One interesting feature of SESAC’s relationship with certain members is penalties for engaging in direct licenses with licensees.  For example, certain SESAC affiliate’s that received advances or other guaranteed money (sometimes well over $1 million a year) would suffer large monetary penalties for issuing a direct license; e.g., for one composer, the penalty is $500,000 for the first direct license to be issued, with penalties for issuing additional direct licenses escalating to $1 million.  Other SESAC affiliates are required to forfeit to SESAC all royalties obtained under a direct license.  Other SESAC affiliates are required to refer any request for a direct license to SESAC and issue a direct license only if SESAC does not reach an agreement with the affiliate, and then only “at a rate no less than SESAC’s current licensing rates.”  Unsurprisingly, the music of the SESAC affiliates subject to these supplemental agreements is in high demand by television stations, including the composers of music embedded in the programs “Seinfeld,” “Will & Grace, “Less than Perfect,” “Reba,” “Grey’s Anatomy,” “Boston Legal,” “Ally McBeal,” “The Good Wife,” “The Bachelor,” “Ugly Betty,” “In Plain Sight,” “Monk,” “GCB,” and “Medium,”  While the number of composers subject to these special terms is numerically small, “together account for between 43 and 50% of SESAC’s total royalties.”

SESAC attempted to argue that there was no evidence of collusion because its affiliate agreements did not specifically state that SESAC would pool all licenses and only offer a blanket license to licensees.  Judge Engelmayer rejected this arguments as equivalent to arguing that “McDonald’s, to get the point across to customers, needed to state explicitly that it intended to continue in the future to offer the Big Mac.”

Judge Engelmayer’s ruling opens the path for the TMLC’s case to go a jury, which has to be a frightening thought for SESAC, especially on the heels of the ED Pa Report and Recommendation of the Magistrate Judge in the Radio Music License Committee’s antitrust suit against SESAC.  I will be interested to see how this plays out.

 

 

SESACked

Magistrate Judge Lynne Sitarski of the Eastern District of Pennsylvania has issued her report and recommendation regarding the motion for preliminary injunction filed by Radio Music License Committee (RMLC) against performing rights organization (PRO) SESAC, Inc., seeking to prevent SESAC from instituting a rate increase during the pendency of the RMLC’s antitrust suit against SESAC for violations of Secs. 1 and 2 of the Sherman Act.  While Mag. Judge Sitarski denied the RMLC’s motion, the RMLC is probably still thrilled with her R&R.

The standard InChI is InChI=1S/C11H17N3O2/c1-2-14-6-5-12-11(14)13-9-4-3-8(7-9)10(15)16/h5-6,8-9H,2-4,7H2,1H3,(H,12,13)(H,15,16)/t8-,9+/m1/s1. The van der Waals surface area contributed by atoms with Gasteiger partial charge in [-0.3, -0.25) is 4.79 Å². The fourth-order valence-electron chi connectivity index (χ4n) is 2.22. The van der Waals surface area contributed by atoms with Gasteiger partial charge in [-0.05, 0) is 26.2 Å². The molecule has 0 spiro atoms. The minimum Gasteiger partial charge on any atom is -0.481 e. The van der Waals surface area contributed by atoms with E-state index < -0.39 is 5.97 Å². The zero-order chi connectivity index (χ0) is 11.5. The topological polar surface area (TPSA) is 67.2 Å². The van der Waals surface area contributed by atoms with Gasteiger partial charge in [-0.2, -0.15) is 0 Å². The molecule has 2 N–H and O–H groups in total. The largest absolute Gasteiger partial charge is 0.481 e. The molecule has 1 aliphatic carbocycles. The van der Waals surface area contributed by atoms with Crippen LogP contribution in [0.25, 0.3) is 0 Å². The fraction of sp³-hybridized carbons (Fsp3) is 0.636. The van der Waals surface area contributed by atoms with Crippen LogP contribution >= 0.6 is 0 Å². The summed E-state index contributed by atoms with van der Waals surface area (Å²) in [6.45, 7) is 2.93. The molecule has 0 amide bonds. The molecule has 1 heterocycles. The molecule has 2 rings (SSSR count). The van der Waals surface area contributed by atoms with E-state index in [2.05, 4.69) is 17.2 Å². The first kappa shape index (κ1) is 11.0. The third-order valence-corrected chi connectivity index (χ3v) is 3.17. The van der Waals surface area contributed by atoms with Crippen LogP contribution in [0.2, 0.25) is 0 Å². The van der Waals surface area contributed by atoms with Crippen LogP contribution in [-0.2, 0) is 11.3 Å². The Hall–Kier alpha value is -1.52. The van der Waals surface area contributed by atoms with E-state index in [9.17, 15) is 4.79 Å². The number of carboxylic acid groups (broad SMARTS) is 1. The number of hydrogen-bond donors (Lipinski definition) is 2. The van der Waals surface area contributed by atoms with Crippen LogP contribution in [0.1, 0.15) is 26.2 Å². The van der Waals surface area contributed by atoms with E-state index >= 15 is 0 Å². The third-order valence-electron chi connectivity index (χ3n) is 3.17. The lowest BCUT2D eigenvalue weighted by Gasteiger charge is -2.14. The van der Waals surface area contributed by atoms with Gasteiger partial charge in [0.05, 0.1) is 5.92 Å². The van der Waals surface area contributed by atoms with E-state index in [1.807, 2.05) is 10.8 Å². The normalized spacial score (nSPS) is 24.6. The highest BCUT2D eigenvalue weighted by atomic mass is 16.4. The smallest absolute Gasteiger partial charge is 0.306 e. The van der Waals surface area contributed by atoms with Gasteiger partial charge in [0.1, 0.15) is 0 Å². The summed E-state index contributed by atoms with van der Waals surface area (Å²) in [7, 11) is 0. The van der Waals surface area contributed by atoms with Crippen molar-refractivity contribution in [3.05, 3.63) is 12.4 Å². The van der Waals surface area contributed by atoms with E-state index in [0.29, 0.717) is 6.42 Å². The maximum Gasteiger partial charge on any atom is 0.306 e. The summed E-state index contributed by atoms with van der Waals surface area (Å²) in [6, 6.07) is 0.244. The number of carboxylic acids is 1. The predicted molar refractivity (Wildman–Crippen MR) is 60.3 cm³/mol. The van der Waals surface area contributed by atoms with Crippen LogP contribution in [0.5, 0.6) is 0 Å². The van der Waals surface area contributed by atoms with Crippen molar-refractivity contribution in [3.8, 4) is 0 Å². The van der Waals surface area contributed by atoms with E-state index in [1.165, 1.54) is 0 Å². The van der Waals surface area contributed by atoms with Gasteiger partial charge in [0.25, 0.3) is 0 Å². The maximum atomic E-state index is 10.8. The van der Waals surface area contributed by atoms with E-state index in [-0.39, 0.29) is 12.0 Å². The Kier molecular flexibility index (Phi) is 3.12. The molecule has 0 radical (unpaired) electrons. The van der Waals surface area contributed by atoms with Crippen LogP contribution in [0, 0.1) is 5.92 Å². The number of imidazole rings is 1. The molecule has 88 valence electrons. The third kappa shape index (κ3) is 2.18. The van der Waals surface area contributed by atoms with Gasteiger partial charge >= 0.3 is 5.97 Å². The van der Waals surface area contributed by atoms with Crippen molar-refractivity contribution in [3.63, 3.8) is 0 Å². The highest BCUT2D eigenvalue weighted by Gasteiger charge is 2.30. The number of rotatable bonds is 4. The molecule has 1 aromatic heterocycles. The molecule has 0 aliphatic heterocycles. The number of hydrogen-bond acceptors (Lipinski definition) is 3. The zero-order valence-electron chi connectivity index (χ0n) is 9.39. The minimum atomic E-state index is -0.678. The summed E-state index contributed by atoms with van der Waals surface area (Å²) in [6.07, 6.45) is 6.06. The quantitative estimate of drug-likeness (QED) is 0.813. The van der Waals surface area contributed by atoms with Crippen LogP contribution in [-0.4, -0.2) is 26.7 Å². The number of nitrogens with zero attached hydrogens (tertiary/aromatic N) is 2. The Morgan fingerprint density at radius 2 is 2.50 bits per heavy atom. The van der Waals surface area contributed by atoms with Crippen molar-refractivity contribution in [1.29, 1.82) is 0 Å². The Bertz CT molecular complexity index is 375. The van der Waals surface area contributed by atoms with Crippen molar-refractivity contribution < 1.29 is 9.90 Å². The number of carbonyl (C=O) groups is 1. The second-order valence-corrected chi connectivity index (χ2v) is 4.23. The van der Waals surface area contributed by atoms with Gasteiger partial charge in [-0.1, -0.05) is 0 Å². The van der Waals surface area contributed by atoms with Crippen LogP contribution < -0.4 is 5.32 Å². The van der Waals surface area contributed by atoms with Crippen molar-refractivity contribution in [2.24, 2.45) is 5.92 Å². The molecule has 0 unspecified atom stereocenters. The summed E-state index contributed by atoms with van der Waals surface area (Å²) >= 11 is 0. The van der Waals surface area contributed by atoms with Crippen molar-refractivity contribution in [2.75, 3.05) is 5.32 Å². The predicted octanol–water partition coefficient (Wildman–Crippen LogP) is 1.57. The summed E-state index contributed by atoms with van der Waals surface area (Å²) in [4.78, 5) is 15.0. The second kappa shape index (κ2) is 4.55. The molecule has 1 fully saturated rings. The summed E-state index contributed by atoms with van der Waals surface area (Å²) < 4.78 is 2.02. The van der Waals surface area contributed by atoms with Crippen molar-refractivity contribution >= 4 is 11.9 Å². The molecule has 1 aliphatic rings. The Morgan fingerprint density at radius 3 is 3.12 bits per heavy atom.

I described here the antitrust suit filed by the local television broadcasters against SESAC for antitrust violations.  That suit was filed in the Southern District of New York and has SESAC’s motion for summary judgment pending.  A companions case was filed by the RMLC in the Eastern District of Pennsylvania.  In that case, the RMLC sued SESAC for violations of Sections 1 and 2 of the Sherman Act.  Specifically, Section 1 claim, “an antitrust plaintiff must plead the following two elements: (1) that the defendant was a party to a contract, combination … or conspiracy and (2) that the conspiracy to which the defendant was a party imposed an    unreasonable restraint on trade.”  Section 2 of the Sherman Act by using “de facto exclusive contracting practices to create a market artificially insulated from competition.” “Liability under section 2 requires: (1) the possession of monopoly power in the relevant market and (2) the willful acquisition or maintenance of that power as distinguished from growth or development as a consequence of a superior product, business acumen, or historic accident.”

When SESAC sought to increase the royalty rate applicable to RMLC member stations for CY 2014, the RMLC filed a motion for preliminary injunction to block the rate increase.  Ultimately, Judge Sitarsky concluded that remedies in the form of monetary damages could make the RMLC whole (if the RMLC is successful at trial) and denied the motion for an injunction.  In reaching her decision, however, Judge Sitarsky indicated she thinks the RMLC has established a prima facie case of a likelihood of success on the merits.

A key part of her reasoning was the inability of RMLC-member stations to license around SESAC because the exact scope of SESAC’s repertoire is unknown (some might say ‘hidden’).  This opacity around catalog information is important for at least two reasons.  First, not knowing what is within and without the SESAC repertoire impact Judge Sitarsky’s analysis of the applicable ‘market’ against which the RMLC’s antitrust allegations will be directed.

According to Judge Sitarsky:

The outer boundaries of a product market are determined by the reasonable interchangeability of use or the cross-elasticity of demand between the product itself and substitutes for it.” Queen City Pizza v. Domino’s Pizza, 124 F.3d 430, 436 (3d. Cir. 1997) (cited cases omitted). Interchangeability implies that one product is roughly equivalent to another for the use to which it is put. Id. When assessing reasonable interchangeability, factors to be considered include price, use, and qualities. Id.. Reasonable interchangeability is usually present when there is “cross-elasticity of demand” between the product itself and the substitutes for it.  Cross-elasticity of demand is present when the rise in the price of a good would cause the demand for substitutable goods to increase.